MAMARONECK, N.Y. (Reuters) - American Matthew Wolff’s howl was reduced to a whimper in the final round of the U.S. Open on Sunday, as his charmed run for a maiden major golf title came up short.
Locked in a two-man race with hard-hitting Bryson DeChambeau in his first-ever U.S. Open, the 21-year-old couldn’t match his opponent’s power or finesse despite heading into the finale with a two-stroke lead, carding a five-over par 75, 10 strokes more than he put up the previous day.
The affair began to unravel as Wolff committed three bogeys in the front nine. An eagle on the ninth had no impact, as DeChambeau was able to equal the performance on the par-five hole en route to the win.
After exiting the course, Wolff struggled to pinpoint one specific flaw in his game, telling reporters, “it is what it is.”
“I felt like my ball striking was really good. There was a couple shots, a couple 3 woods that I hit that were really uncharacteristic,” he said. “I’m not looking to have a consensus of I got bad breaks out there, but I definitely can say that it just wasn’t meant to be.”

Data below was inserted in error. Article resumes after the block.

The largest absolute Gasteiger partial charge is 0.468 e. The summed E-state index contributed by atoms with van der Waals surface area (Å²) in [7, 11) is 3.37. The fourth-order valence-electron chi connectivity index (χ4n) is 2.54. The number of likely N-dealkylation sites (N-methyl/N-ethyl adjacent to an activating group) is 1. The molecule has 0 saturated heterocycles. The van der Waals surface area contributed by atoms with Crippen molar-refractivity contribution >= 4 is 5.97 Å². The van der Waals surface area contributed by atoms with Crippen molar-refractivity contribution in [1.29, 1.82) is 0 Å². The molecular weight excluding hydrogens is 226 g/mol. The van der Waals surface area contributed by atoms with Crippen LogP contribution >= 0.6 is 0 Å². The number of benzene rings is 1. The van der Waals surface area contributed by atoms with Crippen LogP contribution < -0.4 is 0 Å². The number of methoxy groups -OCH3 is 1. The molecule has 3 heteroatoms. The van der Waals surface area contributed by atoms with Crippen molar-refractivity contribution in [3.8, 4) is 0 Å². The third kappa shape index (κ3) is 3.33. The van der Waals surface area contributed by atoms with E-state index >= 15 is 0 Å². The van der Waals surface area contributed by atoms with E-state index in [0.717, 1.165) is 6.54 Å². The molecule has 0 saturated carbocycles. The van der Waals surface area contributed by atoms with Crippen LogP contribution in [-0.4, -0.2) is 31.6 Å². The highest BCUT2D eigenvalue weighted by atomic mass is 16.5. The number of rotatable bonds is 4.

Despite the loss, Wolff, the runner-up to DeChambeau in July’s Rocket Mortgage Challenge as well, has nonetheless already made an impact in his short time in the majors, finishing at last month’s PGA Championship tied for fourth.
Finished four rounds at an even par, he said there were plenty of positives he would take from Winged Foot Golf Club.
“I played really tough all week. I battled hard. Things just didn’t go my way,” said Wolff, who was bidding to become the first debutant to win the tournament since 1913. “But first U.S. Open, second place is something to be proud of and hold your head up high for.
“I’m just excited to learn from this experience, and it’s definitely not the last time that I’m going to be in this spot.”
Reporting by Amy Tennery; Editing by Sam Holmes
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